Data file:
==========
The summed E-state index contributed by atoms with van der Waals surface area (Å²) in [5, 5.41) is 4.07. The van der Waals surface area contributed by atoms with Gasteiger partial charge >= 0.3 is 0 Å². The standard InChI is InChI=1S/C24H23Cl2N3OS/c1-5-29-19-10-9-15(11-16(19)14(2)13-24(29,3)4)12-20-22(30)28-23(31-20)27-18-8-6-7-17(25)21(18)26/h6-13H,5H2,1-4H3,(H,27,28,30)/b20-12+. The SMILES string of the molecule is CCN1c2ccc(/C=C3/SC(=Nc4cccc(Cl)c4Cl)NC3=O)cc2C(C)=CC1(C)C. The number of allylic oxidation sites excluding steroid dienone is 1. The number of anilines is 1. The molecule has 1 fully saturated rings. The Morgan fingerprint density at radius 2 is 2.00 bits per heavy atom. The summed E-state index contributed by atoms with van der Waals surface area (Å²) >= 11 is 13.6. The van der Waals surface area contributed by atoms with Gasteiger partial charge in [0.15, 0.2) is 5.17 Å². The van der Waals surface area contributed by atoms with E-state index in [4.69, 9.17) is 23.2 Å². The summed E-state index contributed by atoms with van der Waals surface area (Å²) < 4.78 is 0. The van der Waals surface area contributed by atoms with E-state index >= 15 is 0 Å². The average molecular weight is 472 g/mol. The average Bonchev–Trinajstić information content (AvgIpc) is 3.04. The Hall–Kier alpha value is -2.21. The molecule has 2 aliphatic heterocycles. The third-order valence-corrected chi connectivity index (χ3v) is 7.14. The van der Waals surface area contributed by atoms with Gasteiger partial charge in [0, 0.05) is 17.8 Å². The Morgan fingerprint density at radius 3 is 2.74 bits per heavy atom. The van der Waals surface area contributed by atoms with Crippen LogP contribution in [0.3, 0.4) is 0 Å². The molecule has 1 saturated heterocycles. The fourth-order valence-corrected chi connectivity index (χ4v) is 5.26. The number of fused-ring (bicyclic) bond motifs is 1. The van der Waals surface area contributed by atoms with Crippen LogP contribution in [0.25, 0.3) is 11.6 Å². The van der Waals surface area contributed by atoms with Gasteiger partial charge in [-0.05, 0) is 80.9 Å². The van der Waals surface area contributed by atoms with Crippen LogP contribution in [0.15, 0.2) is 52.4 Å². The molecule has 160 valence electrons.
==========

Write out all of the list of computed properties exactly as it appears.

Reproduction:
The summed E-state index contributed by atoms with van der Waals surface area (Å²) in [5, 5.41) is 4.07. The van der Waals surface area contributed by atoms with Gasteiger partial charge >= 0.3 is 0 Å². The standard InChI is InChI=1S/C24H23Cl2N3OS/c1-5-29-19-10-9-15(11-16(19)14(2)13-24(29,3)4)12-20-22(30)28-23(31-20)27-18-8-6-7-17(25)21(18)26/h6-13H,5H2,1-4H3,(H,27,28,30)/b20-12+. The SMILES string of the molecule is CCN1c2ccc(/C=C3/SC(=Nc4cccc(Cl)c4Cl)NC3=O)cc2C(C)=CC1(C)C. The number of allylic oxidation sites excluding steroid dienone is 1. The number of anilines is 1. The molecule has 1 fully saturated rings. The Morgan fingerprint density at radius 2 is 2.00 bits per heavy atom. The summed E-state index contributed by atoms with van der Waals surface area (Å²) >= 11 is 13.6. The van der Waals surface area contributed by atoms with Gasteiger partial charge in [0.15, 0.2) is 5.17 Å². The van der Waals surface area contributed by atoms with E-state index in [4.69, 9.17) is 23.2 Å². The summed E-state index contributed by atoms with van der Waals surface area (Å²) < 4.78 is 0. The van der Waals surface area contributed by atoms with E-state index >= 15 is 0 Å². The average molecular weight is 472 g/mol. The average Bonchev–Trinajstić information content (AvgIpc) is 3.04. The Hall–Kier alpha value is -2.21. The molecule has 2 aliphatic heterocycles. The third-order valence-corrected chi connectivity index (χ3v) is 7.14. The van der Waals surface area contributed by atoms with Gasteiger partial charge in [0, 0.05) is 17.8 Å². The Morgan fingerprint density at radius 3 is 2.74 bits per heavy atom. The van der Waals surface area contributed by atoms with Crippen LogP contribution in [0.3, 0.4) is 0 Å². The molecule has 1 saturated heterocycles. The fourth-order valence-corrected chi connectivity index (χ4v) is 5.26. The number of fused-ring (bicyclic) bond motifs is 1. The van der Waals surface area contributed by atoms with Crippen LogP contribution in [0.25, 0.3) is 11.6 Å². The van der Waals surface area contributed by atoms with Gasteiger partial charge in [-0.05, 0) is 80.9 Å². The van der Waals surface area contributed by atoms with Crippen LogP contribution in [0.15, 0.2) is 52.4 Å². The molecule has 160 valence electrons.